Wednesday, July 9, 2008

Grrr, baby, grrrrrr

So there seems to be a common misconception out there that archaeologists study dinosaurs.

While it is true that archaeologists study old things, and there are some really special ones who like to look at animal bones, the scientific field that actually studies dinosaurs is called paleontology. Think of it this way:Indiana Jones - archaeologist.
Ross Geller - paleontologist.

It is okay if you didn't know before now that there was a difference - I won't hold it against you, especially now that I have discovered the greatest irony of my new job. As an archaeologist.

I have to study dinosaurs.

Well, maybe not "study" them in the same way that I am trained in archaeology (i.e. taking things back to the lab/office to examine more closely and identify types, uses, etc. of human made artifacts). As I walk around in the field looking for the human made artifacts like stone tools and pots, I have to also keep my eyes open for dinosaur bones.

All fine and good - R and I are up for the challenge. Unfortunately, dinosaur bones sort of look a lot And unless you really know what you are looking at, it is sort of hard to tell the difference.

Luckily, our boss decided to take us out in the field to visit some of the paleontological excavations happening in our area this summer.

We drove way out in the middle of nowhere to an area with some really, really, really old geology. Like millions of years old. And we got to see this!

It is a triceratops! The bones on the left side of the picture are part of the sacrum (the very lowest part of your backbone) and the bones on the right are different vertebrae. The white stuff is called a "winter jacket" that the paleontologists put over the bones to protect them during the off season. A lot of the dino has already been removed and they are hoping to find a few more parts to it - like the head - by the time they finish the excavation in a couple of years.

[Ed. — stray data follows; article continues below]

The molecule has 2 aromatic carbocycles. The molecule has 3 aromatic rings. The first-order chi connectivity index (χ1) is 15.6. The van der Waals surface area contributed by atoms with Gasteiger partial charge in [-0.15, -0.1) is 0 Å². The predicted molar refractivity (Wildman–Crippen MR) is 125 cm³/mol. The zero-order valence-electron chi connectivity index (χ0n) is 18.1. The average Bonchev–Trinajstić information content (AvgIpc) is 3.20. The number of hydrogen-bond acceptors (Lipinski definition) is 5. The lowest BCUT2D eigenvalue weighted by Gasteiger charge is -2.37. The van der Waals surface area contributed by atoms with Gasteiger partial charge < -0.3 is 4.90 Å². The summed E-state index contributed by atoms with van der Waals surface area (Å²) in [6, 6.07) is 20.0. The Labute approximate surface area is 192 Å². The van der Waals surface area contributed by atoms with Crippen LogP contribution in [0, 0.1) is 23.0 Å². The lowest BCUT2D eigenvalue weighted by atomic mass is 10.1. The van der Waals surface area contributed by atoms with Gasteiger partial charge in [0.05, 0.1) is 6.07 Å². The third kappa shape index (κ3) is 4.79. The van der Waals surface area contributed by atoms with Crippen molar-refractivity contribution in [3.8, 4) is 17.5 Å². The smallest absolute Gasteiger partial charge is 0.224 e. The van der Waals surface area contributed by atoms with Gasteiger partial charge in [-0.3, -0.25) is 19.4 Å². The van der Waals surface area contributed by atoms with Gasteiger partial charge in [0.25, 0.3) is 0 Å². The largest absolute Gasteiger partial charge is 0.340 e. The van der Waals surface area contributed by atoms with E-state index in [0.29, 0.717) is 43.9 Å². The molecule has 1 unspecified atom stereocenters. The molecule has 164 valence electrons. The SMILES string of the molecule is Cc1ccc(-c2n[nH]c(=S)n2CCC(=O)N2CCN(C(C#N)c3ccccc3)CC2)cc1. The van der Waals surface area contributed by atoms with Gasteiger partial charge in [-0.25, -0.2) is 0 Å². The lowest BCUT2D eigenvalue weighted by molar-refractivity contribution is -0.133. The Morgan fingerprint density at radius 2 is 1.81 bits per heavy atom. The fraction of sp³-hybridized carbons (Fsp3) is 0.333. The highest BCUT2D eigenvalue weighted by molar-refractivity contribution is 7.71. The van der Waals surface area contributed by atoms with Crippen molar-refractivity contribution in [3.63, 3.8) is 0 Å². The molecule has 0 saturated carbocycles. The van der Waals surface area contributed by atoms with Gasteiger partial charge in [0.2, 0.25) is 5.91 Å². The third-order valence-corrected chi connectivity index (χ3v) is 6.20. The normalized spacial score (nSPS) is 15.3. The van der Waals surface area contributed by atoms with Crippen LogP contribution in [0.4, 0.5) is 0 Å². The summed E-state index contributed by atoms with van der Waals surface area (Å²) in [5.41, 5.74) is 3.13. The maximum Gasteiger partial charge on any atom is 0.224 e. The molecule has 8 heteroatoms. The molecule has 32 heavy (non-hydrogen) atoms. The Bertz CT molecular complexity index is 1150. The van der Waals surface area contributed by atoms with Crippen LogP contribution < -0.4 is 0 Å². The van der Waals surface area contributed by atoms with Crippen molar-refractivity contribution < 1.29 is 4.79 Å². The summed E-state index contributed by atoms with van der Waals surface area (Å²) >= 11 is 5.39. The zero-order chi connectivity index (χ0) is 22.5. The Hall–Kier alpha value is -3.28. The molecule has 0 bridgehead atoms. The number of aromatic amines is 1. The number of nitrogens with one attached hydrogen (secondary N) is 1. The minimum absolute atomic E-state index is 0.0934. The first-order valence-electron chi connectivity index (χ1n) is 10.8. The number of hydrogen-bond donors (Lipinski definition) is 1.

We had to take a picture with it, just to prove that we really were there...
We also went to a museum in the northern part of the state to look at some of the complete skeletons that they have on display. I'll post those just as soon as I remember to get them off my work computer. I will also email them to the nephews of certain friends.

Its kind of cool seeing such huge bones. Especially because I study animal bones from archaeological sites. There are differences, but the shape and features of the bones are the same as on little bity tiny birds and lizards.

Pretty cool, huh?


gavingardner said...

just to gloat for a moment, i saw Harrison Ford two days ago here in Skagway, Alaska. I would like to say i just bumped into him, or he saught us out as fellow archaeologists, but no. We stalked him. we used deductive reasoning and determined where he would be eating dinner. Is that wrong?

Archaeology Ash said...

If you stalked Shea LeBeouf, we could no longer be friends.

jayceebee said...

How does anthropology, which I understand is, generally speaking, the study of humankind and his/her cultural development over the millenia, fit in with the study of archeology? I understand the three fields dovetail and are all part of the larger field which includes paleontology? (Convoluted sentence!)

Liam said...

I am so jealous that you saw a real Triceratops. I have one as a bath toy, but he is nowhere near as cool as the real thing. OK, I am supposed to be in bed-gotta go!